5. Keep a gratitude journal
  6. Speak the vision in 5-7 minutes as often as you can!

When we came back to our Toastmaster GUTS meeting. Bob Snyder did an evaluation of a speech. In his introduction, he said: “Tamara belongs on the big stage!” I kept his words in my heart.

3D Global Coaching Summit: Dimensions of Diversity Dynamics

3-d Global Coaching Summit Dimensions in Diversity

3D Global Coaching Summit: Dimensions of Diversity Dynamics May 15-16, 2017

Its Inaugural run will be during International Coaching Week: May 15-16, 2017.

The first day, Monday is from 9:00 am to 4:30 pm. We reconvene for a group dinner at 5:30 pm and an experiential RaceLab session from 8:30 pm to 10:00 pm. RaceLab is required to participate. This is not to be missed!

Tuesday, May 16 runs from 9:00 am to 2:00 pm, includes facilitation practice and closing luncheon.

The entire session is 12 contact hours. Coaches can receive ICF credits and human resource professionals can receive SHRM recertification credit.

This is a deep dive into the foundations of race theory, policies, practices, and conflict, and how it shows up in today’s workplace and institutions. Such a foundation will equip participants — especially coaches, HR professionals, therapists, counselors, organizers, educators, leaders, and consultants with a deep awareness of how to talk about race and differences. Participants will learn how to facilitate conversations in this sensitive area and recognize nuances readily grasped by people of color that may elude those from the dominant socio-cultural frames of reference.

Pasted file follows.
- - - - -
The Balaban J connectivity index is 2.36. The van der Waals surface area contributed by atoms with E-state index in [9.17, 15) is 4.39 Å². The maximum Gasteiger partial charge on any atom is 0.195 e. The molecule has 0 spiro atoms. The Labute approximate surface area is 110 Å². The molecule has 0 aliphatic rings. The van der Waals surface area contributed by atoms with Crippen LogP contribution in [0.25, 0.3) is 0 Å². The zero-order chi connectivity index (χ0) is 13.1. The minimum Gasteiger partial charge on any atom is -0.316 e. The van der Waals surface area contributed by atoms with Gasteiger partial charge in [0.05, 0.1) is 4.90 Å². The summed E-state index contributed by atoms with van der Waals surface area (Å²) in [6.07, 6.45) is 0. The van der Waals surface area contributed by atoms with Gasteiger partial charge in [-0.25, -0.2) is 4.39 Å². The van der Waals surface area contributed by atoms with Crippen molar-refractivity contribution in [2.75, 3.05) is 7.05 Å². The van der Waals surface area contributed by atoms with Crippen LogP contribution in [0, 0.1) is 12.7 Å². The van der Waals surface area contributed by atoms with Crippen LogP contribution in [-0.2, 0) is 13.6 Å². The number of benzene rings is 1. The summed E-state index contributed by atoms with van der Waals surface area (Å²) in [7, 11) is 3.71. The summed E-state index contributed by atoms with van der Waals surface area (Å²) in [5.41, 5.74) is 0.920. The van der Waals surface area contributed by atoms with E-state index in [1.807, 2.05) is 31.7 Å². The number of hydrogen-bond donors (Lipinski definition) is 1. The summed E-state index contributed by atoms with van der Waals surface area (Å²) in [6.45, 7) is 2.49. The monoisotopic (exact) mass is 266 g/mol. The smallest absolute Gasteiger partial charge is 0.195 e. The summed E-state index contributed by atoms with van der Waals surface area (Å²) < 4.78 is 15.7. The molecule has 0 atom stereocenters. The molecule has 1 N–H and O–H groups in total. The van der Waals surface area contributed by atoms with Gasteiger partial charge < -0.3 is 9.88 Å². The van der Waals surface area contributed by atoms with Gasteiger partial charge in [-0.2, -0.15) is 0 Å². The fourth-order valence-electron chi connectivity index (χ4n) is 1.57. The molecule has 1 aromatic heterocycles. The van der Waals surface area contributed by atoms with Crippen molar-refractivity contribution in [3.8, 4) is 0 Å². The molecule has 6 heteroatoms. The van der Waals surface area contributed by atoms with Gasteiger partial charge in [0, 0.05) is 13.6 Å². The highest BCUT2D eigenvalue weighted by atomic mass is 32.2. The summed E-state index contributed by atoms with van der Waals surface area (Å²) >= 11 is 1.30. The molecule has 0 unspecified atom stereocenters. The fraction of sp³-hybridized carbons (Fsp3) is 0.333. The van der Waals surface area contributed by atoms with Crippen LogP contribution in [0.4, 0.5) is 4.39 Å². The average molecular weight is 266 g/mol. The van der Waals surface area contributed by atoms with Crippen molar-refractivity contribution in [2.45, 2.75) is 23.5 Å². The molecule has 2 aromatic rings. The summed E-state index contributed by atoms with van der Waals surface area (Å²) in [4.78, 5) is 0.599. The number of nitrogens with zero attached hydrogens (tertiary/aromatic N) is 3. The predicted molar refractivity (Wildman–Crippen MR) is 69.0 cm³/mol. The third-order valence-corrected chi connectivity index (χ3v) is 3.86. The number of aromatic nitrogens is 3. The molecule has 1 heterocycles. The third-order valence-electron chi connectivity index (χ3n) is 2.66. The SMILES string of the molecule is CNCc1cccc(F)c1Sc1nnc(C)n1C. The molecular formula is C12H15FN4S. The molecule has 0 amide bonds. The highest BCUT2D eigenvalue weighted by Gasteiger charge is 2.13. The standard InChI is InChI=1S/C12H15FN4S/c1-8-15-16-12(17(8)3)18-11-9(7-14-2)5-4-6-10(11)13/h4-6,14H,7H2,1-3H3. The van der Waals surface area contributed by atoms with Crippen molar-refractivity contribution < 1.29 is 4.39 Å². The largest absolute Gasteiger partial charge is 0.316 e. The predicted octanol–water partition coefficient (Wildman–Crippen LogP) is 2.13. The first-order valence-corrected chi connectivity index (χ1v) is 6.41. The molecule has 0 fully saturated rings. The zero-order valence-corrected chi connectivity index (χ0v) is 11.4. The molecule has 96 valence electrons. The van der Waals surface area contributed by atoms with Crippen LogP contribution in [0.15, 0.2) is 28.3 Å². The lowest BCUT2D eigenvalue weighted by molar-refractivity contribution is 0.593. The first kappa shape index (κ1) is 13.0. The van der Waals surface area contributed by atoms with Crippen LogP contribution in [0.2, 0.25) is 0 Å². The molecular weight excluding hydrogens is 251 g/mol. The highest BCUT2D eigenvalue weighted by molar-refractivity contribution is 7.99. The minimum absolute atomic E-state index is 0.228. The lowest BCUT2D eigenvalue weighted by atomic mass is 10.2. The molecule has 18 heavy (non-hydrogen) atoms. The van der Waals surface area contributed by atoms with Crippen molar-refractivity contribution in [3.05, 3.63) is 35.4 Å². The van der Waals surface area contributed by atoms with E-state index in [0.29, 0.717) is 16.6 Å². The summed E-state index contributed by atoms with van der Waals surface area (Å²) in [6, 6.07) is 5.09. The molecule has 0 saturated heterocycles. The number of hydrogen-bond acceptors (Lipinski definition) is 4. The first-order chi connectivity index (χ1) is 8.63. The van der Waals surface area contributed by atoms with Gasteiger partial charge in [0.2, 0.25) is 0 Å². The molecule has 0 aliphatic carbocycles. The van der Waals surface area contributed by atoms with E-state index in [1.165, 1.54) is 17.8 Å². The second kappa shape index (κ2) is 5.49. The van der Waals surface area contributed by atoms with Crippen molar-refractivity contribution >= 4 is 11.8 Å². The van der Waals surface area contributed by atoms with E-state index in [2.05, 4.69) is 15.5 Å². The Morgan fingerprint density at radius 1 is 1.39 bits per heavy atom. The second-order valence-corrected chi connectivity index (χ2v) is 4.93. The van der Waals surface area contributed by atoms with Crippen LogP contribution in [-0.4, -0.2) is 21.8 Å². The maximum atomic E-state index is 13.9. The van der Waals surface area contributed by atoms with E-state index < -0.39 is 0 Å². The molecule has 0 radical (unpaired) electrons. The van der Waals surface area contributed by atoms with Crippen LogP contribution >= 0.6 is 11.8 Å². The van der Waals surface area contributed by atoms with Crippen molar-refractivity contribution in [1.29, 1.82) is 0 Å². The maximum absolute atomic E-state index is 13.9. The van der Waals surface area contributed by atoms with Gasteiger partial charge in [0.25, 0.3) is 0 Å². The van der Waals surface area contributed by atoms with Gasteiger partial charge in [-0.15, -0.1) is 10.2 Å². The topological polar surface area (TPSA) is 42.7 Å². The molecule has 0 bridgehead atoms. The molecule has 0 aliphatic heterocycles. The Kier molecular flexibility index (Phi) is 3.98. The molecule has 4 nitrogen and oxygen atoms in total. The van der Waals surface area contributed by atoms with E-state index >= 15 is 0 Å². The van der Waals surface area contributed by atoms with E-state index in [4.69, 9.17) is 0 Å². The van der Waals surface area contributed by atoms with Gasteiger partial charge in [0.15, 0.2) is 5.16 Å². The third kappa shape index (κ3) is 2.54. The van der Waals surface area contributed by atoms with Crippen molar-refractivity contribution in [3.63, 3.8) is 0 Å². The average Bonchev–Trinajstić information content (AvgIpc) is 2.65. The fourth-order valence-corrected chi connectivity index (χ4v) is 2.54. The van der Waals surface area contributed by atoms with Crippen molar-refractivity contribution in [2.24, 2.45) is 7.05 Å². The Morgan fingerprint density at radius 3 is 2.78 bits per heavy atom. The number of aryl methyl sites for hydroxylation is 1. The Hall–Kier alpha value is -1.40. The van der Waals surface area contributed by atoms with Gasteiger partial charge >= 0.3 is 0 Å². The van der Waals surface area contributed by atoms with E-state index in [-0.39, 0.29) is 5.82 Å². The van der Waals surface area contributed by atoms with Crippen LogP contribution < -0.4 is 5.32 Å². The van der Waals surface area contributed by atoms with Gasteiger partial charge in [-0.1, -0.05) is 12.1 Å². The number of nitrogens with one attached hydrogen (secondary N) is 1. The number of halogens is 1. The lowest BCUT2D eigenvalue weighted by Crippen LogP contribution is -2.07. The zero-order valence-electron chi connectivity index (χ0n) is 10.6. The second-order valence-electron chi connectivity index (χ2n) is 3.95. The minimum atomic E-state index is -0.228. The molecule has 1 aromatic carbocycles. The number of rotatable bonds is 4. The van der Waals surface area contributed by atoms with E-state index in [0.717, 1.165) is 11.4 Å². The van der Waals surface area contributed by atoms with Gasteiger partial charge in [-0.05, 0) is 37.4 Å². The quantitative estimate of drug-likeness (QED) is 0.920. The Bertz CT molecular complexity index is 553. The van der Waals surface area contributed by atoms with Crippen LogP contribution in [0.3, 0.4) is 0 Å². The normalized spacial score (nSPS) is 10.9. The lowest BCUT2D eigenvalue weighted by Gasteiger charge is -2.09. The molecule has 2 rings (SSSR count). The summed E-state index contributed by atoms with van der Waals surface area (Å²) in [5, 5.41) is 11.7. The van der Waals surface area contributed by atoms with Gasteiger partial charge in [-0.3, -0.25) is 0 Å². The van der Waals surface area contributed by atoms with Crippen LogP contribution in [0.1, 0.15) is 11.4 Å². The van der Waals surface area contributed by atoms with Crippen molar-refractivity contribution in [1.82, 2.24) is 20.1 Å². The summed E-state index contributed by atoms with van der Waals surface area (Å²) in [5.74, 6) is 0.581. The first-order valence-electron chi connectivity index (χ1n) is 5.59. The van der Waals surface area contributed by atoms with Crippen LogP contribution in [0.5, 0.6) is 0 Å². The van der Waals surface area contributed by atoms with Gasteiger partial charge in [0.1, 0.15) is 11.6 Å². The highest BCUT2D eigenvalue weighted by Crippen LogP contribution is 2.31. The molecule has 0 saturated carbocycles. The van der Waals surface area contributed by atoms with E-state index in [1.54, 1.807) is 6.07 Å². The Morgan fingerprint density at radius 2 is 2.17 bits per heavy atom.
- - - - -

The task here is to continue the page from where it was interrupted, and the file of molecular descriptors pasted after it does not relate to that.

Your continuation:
• This groundbreaking session is built upon adult learning theory, organization development, applied behavioral science, leadership coaching, inclusion challenges, and the dimensions of diversity dynamics.
  • In a safe and intensive learning environment, participants will engage in experiential RaceLab activities to expand points of view and to raise awareness of why coaches and human resource professionals sometimes stumble and fumble through conversations and interventions on race and implicit bias.
  • Practice sessions on coaching across lines of racial differences will be demonstrated.
  • Pre-work is required to maximize learning and application of frameworks.
  • Sessions will be in Reston in a location within a short walk of Embassy Suites. Monday night will be an extended day with a group dinner in the Reston Town Center.

RESERVE YOUR SPACE TODAY

Monday, 9:00 am to 10:00 pm

Program from 9:00 am – 4:30 pm. • Diversity Reception 5:30 pm – 7:30 pm • RaceLab at from 8:30 pm – 10:00 pm
  • Registration: Building the Community
  • Setting the Context–Race, Racism, Ethnicity, Immigration: Foundations of Difference
  • Talking about Race in Safe Space
  • Lunch
  • Afternoon Breakout sessions
  • Group dinner: Reston Town Center (Transportation included)
  • Experiential RaceLab session from 8:30 pm to 10:00  pm.  (RaceLab is required to participate. During this segment, participants will experience the impact of race and difference in an innovative game format followed by facilitated small group authentic conversations.)  This is not to be missed!

Tuesday, May 16  9:00 am to 2:00 pm

  • Registration
  • Breakout sessions
  • Closing luncheon

Registration for the Fall 2017, Winter/Spring 2018 sessions will be $2500 and 2.5 days.

The inaugural session is discounted at $995.00 and includes a wealth of take-away resources that can be used immediately.